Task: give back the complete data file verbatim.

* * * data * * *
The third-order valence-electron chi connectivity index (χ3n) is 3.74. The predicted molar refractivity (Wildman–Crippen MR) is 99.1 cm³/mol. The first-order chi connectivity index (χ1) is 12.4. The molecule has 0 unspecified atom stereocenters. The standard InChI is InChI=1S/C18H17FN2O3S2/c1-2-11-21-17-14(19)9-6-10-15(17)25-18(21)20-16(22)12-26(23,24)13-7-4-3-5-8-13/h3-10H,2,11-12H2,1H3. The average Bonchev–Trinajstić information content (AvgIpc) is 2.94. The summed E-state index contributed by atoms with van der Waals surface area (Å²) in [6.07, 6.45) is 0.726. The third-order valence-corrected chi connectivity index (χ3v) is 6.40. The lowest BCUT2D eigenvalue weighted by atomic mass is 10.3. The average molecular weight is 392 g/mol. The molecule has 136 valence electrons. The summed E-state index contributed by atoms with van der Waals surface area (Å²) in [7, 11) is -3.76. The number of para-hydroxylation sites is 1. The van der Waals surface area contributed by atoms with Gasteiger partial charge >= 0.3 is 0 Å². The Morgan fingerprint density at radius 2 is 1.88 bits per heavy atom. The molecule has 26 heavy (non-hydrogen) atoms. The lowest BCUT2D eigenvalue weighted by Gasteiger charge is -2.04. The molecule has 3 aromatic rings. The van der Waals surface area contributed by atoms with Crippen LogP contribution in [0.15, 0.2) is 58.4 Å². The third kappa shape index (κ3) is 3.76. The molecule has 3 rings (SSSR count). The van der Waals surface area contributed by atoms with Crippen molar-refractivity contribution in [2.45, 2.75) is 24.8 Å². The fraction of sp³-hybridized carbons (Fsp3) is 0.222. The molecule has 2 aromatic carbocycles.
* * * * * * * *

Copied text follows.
The third-order valence-electron chi connectivity index (χ3n) is 3.74. The predicted molar refractivity (Wildman–Crippen MR) is 99.1 cm³/mol. The first-order chi connectivity index (χ1) is 12.4. The molecule has 0 unspecified atom stereocenters. The standard InChI is InChI=1S/C18H17FN2O3S2/c1-2-11-21-17-14(19)9-6-10-15(17)25-18(21)20-16(22)12-26(23,24)13-7-4-3-5-8-13/h3-10H,2,11-12H2,1H3. The average Bonchev–Trinajstić information content (AvgIpc) is 2.94. The summed E-state index contributed by atoms with van der Waals surface area (Å²) in [6.07, 6.45) is 0.726. The third-order valence-corrected chi connectivity index (χ3v) is 6.40. The lowest BCUT2D eigenvalue weighted by atomic mass is 10.3. The average molecular weight is 392 g/mol. The molecule has 136 valence electrons. The summed E-state index contributed by atoms with van der Waals surface area (Å²) in [7, 11) is -3.76. The number of para-hydroxylation sites is 1. The van der Waals surface area contributed by atoms with Gasteiger partial charge >= 0.3 is 0 Å². The Morgan fingerprint density at radius 2 is 1.88 bits per heavy atom. The molecule has 26 heavy (non-hydrogen) atoms. The lowest BCUT2D eigenvalue weighted by Gasteiger charge is -2.04. The molecule has 3 aromatic rings. The van der Waals surface area contributed by atoms with Crippen LogP contribution in [0.15, 0.2) is 58.4 Å². The third kappa shape index (κ3) is 3.76. The molecule has 3 rings (SSSR count). The van der Waals surface area contributed by atoms with Crippen molar-refractivity contribution in [2.45, 2.75) is 24.8 Å². The fraction of sp³-hybridized carbons (Fsp3) is 0.222. The molecule has 2 aromatic carbocycles.